Thursday's random links

MangaCast checks out this week’s new comics, and Ed gives a peek at the e-mail discussion so we can experience the deliberations for ourselves.

Vol. 16 of Fruits Basket slips from number 15 to 38 on this week’s USA Today Booklist.

David Welsh is looking for some good shoujo manga, and his commenters come through with plenty of suggestions.

At the Tokyojupiter blog, Reika discusses the genius of Chika Shiomi, creator of Canon and Night of the Beasts.

Studioqt has a nice demo of what’s involved with retouching sound effects. (Found via Sporadic Sequential, which is currently rather NSFW further down the page, as he’s having a celebration of wangs in manga. It’s yet another department in which our medium does better than the superheroes.)

Lyle has a question: Does anyone read the Australian magazine DNA? Because this month’s issue has the cover line “Stop! My *** is hurting! Why manga is sooo gay” and he wants to know what that’s all about. (Yaoi?)

I seem to have come in in the middle of this, but Digit magazine has a tutorial up on drawing manga on the computer.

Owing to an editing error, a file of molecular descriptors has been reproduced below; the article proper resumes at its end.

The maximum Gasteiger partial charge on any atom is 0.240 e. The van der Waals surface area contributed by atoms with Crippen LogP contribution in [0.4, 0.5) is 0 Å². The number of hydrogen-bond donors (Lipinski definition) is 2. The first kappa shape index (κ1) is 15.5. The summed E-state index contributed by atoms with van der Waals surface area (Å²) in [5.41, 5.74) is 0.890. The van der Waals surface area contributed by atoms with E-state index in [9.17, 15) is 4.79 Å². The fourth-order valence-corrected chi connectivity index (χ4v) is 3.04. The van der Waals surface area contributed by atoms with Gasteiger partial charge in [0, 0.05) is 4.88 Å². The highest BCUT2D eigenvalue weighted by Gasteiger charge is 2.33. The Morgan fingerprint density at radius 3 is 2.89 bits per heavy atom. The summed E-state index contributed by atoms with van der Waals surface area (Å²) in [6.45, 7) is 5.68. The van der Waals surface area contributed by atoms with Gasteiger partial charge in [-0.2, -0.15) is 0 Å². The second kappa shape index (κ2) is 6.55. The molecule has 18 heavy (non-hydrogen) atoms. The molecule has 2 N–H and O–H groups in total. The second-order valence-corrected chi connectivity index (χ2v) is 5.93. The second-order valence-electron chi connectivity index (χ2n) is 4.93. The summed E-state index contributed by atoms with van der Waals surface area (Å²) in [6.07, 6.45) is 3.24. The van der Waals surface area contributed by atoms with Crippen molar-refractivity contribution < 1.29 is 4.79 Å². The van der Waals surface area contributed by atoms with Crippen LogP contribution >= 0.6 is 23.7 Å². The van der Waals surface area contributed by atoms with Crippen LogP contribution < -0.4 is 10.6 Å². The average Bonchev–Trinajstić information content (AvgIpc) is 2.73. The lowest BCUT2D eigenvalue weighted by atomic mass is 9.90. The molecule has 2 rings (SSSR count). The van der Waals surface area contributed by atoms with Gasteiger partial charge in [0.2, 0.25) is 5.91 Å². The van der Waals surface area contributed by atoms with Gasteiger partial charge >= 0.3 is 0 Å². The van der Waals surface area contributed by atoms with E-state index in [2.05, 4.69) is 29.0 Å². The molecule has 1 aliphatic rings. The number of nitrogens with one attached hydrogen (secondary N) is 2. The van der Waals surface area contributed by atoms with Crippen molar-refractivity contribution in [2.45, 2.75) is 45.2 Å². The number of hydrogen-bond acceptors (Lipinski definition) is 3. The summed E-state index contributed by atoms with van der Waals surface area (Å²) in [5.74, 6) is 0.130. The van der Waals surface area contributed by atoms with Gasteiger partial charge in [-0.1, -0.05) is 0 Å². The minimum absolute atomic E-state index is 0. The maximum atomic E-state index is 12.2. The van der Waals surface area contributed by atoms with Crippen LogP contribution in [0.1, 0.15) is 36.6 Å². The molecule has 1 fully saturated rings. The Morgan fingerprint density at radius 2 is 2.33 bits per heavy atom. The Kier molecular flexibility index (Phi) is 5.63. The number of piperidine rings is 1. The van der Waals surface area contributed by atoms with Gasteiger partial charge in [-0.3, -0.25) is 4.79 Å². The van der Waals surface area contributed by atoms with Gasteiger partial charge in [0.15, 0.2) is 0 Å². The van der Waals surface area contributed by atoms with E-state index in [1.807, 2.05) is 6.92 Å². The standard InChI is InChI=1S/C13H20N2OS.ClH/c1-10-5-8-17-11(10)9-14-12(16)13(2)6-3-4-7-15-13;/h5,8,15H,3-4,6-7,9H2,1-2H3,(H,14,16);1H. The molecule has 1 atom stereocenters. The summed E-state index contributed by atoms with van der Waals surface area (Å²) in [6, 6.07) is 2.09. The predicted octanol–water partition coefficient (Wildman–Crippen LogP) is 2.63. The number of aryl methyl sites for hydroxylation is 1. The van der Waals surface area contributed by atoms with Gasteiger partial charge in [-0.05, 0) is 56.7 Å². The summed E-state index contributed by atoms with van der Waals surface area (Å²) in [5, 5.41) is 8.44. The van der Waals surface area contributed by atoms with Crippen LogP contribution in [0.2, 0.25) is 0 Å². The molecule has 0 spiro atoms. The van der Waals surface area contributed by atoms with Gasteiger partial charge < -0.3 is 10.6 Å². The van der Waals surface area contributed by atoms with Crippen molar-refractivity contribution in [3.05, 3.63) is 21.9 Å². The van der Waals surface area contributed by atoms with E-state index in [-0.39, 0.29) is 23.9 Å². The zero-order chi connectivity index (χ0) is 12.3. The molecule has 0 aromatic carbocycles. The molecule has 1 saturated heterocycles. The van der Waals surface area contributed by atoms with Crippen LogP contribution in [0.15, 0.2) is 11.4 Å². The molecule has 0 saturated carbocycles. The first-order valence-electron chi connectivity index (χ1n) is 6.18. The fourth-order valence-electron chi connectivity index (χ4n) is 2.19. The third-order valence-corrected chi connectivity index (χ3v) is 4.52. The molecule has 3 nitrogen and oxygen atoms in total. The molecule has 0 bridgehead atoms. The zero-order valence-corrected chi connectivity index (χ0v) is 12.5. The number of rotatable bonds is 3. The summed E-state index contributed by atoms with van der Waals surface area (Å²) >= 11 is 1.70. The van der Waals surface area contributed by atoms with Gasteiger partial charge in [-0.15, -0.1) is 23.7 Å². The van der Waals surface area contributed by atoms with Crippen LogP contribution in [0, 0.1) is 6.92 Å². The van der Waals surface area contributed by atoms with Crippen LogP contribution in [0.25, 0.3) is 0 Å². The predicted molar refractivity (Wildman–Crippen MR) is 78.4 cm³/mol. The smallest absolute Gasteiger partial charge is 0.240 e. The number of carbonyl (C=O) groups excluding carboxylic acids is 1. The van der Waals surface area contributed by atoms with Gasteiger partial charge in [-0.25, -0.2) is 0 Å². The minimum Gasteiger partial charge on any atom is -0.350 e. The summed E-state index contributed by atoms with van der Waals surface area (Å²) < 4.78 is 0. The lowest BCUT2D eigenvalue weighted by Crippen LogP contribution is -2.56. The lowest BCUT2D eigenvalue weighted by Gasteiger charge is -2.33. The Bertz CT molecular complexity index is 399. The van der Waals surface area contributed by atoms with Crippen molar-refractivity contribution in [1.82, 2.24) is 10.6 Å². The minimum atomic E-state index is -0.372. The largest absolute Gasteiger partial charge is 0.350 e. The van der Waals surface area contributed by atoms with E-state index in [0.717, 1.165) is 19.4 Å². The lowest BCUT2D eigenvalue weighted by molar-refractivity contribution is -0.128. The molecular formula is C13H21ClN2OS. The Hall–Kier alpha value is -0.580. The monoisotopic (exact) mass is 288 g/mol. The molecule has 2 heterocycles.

People on the move: Peter Tatara, former marketing manager for Central Park Media, will be the programming manager for the New York Anime Festival.

Does DrMaster put out a press release for every volume they release? Here’s the PR on vol. 2 of Junk and vol. 4 of Stray Little Devil.

Reviews: The BasuGasuBakuhatsu Anime Blog checks out vol. 2 of Welcome to the NHK, vol. 1 of Stellvia, and vol. 1 of D.Gray-Man. AoD’s Danielle Van Gorder reviews vol. 1 of Millennium Snow. At the Mangamaniaccafe, Julie has vol. 9 of Kekkaishi propped up on the salt shakers. Erica Friedman reviews the yuri short story collection HaruNatsuAkiFuyu at Okazu. Comicsnob Matt Blind reviews the manga version of Hamlet and vol. 1 of Time Guardian. At Manga Life, Dan Polley reviews vol. 5 of Megatokyo, vol. 10 of Gals! and 12 Days.

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  1. I realize that this comment has nothing to do directly with today’s post, but given the subject and popularity of your blog, I thought you or your readers might be able to point me to what I’m looking for:
    Since I discovered manga a few short months ago, I’ve been enthralled. Still, my yearning for authenticity is pushing me to learn Japanese and read it in the original.
    So, basically, I’m looking for a suggestion on how to learn Japanese (starting from zero) specifically for manga reading purposes (that is to say that being able to carry on a conversation in Japanese would be nice, but not necessary).

    any thoughts?

  2. Welcome, Alan! Pata of Irresponsible Pictures discussed this subject recently. You might start with some of the links and resources he suggests.